Music Like Water – the inevitable music ecosystem
© 2004 Gerd Leonhard, Music Futurist, www.musicfuturist.com
This essay is published under “Creative Commons” licensing provisions.
I strongly believe we are heading into a ‘music like water’ – future, based on this very simple fact: today, there are more people in more places around the globe that are tuning into music with more enthusiasm and sheer determination than ever before, and they are using a myriad of their own particular ways and means to get what they want. And to a large degree the ‘traditional’ record industry is simply no longer invited to the party - the bottom line is that consumer empowerment has finally reached the music business, and many consumers have now taken charge of their own entertainment.
Music fans (or, in Silicon Valley speak, ‘Users’) tune into online radio, buy satellite radio receivers, record terrestrial radio broadcasts onto their PCs, rip (copy) CDs checked out from libraries, swap tapes, vinyl records and CDs via the Internet, trade files on Instant Messenger, exchange entire hard-drives of music, firewire playlists to each other, trade loaded IPods, buy or create their own ringtones, transcode music streams provided by online radio stations, distribute or trade files on a multitude of P2P networks, topsites and darknets, edit samples and loops with free audio software tools, buy games and videos that feature their favourite music, tune into music shows on television and record it with their TiVo, and stream music to their cell phones. And all of this is just the tip of the iceberg – we could probably continue this list for the next couple of pages. Music is BIG. Major. Crucial. Full stop!
The trouble for the record industry - not for the music publishers, really - is these are mostly non-traditional ways of using and getting music (assuming there’s still a difference) and that the industry can’t control them nearly as well as CD sales could - in that glorious ‘top-down’ past - be controlled and monitored, therefore the entire system is starting to crumble. A system that is all based on total and relentless control, obscenely high margins, and an amount of customer passivity and user sacrifices that is unparalled in any other industry. And things are getting worse, yet: technologists and entrepreneurs all over the world will continue to invent new ways to find, discover, share and consume music every other day. The cat, or rather, the MUSIC, is quite literally out of the bag, and – as my dear colleague and pho-master visionary Jim Griffin likes to say – nobody is going to succeed to put friction back in a frictionless world, much less make a strong business of it.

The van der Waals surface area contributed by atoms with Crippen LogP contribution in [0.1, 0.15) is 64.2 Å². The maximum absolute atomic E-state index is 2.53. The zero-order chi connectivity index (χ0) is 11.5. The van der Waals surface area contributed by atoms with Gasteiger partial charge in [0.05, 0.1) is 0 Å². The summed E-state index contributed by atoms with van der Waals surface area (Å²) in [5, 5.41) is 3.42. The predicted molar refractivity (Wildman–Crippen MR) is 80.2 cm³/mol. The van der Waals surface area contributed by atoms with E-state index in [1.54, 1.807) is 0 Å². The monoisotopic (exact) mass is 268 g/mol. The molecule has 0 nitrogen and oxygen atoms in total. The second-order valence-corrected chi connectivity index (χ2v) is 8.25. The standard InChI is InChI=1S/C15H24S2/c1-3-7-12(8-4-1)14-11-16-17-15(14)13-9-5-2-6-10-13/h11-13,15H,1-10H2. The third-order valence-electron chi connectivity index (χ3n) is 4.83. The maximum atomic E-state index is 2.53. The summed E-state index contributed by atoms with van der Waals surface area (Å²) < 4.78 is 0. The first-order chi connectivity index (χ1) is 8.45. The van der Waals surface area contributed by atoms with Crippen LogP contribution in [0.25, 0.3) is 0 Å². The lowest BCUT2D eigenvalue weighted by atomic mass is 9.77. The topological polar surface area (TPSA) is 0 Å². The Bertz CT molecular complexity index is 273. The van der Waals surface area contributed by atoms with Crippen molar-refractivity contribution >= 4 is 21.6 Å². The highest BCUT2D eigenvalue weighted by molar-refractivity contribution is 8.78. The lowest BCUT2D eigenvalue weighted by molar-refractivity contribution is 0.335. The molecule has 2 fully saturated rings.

The only thing left to do is to monetize the existing behaviour of the user / consumer / music fan – and there are many ways to do that once we have accepted the fact that we have indeed morphed into a customer-driven, bottom-up world that renders many widely accepted ‘analogue’ paradigms and traditions instantly useless.
Now, once we go down that inevitable path we will quickly realize that actually metering the use of music on a per-unit base, as if we were still in the days of Colonel Parker and Elvis Presley, is simply becoming a ‘mission impossible’. Notwithstanding the distinct possibility of precisely tracking what is actually used, and distributing exact royalties accordingly, there is no way we can continue to ask for fixed fees on a per-track basis, when it’s no longer even clear what a copy, a download, a performance or a mechanical actually is – on digital networks, just about any performance creates copies, somewhere along the way, and every copy is being publicly performed somewhere (witness the latest discussions about ‘timeshifting’ music). This may sound a bit Orwellian, but it sure creates a significant transactional dilemma: a performance may be considered a copy that may be downloaded and that may be transferred to some people under certain rules….? Simply an unworkable Babylon of outmoded definitions, imho.